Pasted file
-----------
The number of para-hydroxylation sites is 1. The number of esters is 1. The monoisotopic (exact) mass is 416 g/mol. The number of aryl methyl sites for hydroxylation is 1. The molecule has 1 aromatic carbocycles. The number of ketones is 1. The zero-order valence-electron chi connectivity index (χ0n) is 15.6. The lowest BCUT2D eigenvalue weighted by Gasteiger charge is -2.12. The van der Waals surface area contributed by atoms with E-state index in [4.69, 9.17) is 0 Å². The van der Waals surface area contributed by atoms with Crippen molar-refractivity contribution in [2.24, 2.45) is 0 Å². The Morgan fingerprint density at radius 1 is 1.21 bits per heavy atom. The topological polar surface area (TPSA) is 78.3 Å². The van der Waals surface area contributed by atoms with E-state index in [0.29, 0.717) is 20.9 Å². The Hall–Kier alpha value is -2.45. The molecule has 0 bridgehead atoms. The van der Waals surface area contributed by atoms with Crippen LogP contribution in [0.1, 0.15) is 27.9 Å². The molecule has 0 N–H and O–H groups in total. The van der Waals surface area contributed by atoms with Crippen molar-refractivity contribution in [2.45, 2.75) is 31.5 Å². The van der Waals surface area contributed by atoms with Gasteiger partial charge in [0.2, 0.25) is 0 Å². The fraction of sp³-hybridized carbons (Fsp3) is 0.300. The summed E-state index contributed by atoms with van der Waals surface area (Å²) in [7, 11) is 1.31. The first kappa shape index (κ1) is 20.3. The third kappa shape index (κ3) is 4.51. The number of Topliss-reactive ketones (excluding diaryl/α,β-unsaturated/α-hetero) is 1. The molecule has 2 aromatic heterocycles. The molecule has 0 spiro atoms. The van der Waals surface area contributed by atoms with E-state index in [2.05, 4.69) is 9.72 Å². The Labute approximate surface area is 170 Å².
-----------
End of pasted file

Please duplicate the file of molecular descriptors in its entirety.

The number of para-hydroxylation sites is 1. The number of esters is 1. The monoisotopic (exact) mass is 416 g/mol. The number of aryl methyl sites for hydroxylation is 1. The molecule has 1 aromatic carbocycles. The number of ketones is 1. The zero-order valence-electron chi connectivity index (χ0n) is 15.6. The lowest BCUT2D eigenvalue weighted by Gasteiger charge is -2.12. The van der Waals surface area contributed by atoms with E-state index in [4.69, 9.17) is 0 Å². The van der Waals surface area contributed by atoms with Crippen molar-refractivity contribution in [2.24, 2.45) is 0 Å². The Morgan fingerprint density at radius 1 is 1.21 bits per heavy atom. The topological polar surface area (TPSA) is 78.3 Å². The van der Waals surface area contributed by atoms with E-state index in [0.29, 0.717) is 20.9 Å². The Hall–Kier alpha value is -2.45. The molecule has 0 bridgehead atoms. The van der Waals surface area contributed by atoms with Crippen LogP contribution in [0.1, 0.15) is 27.9 Å². The molecule has 0 N–H and O–H groups in total. The van der Waals surface area contributed by atoms with Crippen molar-refractivity contribution in [2.45, 2.75) is 31.5 Å². The van der Waals surface area contributed by atoms with Gasteiger partial charge in [0.2, 0.25) is 0 Å². The fraction of sp³-hybridized carbons (Fsp3) is 0.300. The summed E-state index contributed by atoms with van der Waals surface area (Å²) in [7, 11) is 1.31. The first kappa shape index (κ1) is 20.3. The third kappa shape index (κ3) is 4.51. The number of Topliss-reactive ketones (excluding diaryl/α,β-unsaturated/α-hetero) is 1. The molecule has 2 aromatic heterocycles. The molecule has 0 spiro atoms. The van der Waals surface area contributed by atoms with E-state index in [2.05, 4.69) is 9.72 Å². The Labute approximate surface area is 170 Å².